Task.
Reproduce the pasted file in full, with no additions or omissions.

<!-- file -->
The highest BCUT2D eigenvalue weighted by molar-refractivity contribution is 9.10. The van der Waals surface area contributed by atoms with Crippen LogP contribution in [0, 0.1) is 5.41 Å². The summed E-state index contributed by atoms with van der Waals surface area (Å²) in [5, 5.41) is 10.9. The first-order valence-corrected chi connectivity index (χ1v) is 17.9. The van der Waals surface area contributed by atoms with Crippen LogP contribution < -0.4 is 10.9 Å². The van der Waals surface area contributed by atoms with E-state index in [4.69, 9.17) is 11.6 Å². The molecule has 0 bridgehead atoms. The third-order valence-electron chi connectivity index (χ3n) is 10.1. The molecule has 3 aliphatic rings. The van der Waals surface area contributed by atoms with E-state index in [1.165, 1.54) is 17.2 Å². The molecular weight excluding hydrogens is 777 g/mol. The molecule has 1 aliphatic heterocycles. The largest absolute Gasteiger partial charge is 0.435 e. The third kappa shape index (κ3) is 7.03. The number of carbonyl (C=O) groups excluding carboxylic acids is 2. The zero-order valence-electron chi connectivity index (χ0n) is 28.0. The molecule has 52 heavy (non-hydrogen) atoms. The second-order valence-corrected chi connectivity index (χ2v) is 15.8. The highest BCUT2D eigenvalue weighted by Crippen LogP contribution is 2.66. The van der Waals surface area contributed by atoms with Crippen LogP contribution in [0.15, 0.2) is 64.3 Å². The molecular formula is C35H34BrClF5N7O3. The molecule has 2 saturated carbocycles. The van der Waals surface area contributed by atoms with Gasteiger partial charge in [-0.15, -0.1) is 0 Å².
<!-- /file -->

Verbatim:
The highest BCUT2D eigenvalue weighted by molar-refractivity contribution is 9.10. The van der Waals surface area contributed by atoms with Crippen LogP contribution in [0, 0.1) is 5.41 Å². The summed E-state index contributed by atoms with van der Waals surface area (Å²) in [5, 5.41) is 10.9. The first-order valence-corrected chi connectivity index (χ1v) is 17.9. The van der Waals surface area contributed by atoms with Crippen LogP contribution < -0.4 is 10.9 Å². The van der Waals surface area contributed by atoms with E-state index in [4.69, 9.17) is 11.6 Å². The molecule has 0 bridgehead atoms. The third-order valence-electron chi connectivity index (χ3n) is 10.1. The molecule has 3 aliphatic rings. The van der Waals surface area contributed by atoms with E-state index in [1.165, 1.54) is 17.2 Å². The molecular weight excluding hydrogens is 777 g/mol. The molecule has 1 aliphatic heterocycles. The largest absolute Gasteiger partial charge is 0.435 e. The third kappa shape index (κ3) is 7.03. The number of carbonyl (C=O) groups excluding carboxylic acids is 2. The zero-order valence-electron chi connectivity index (χ0n) is 28.0. The molecule has 52 heavy (non-hydrogen) atoms. The second-order valence-corrected chi connectivity index (χ2v) is 15.8. The highest BCUT2D eigenvalue weighted by Crippen LogP contribution is 2.66. The van der Waals surface area contributed by atoms with Crippen LogP contribution in [0.15, 0.2) is 64.3 Å². The molecular formula is C35H34BrClF5N7O3. The molecule has 2 saturated carbocycles. The van der Waals surface area contributed by atoms with Gasteiger partial charge in [-0.15, -0.1) is 0 Å².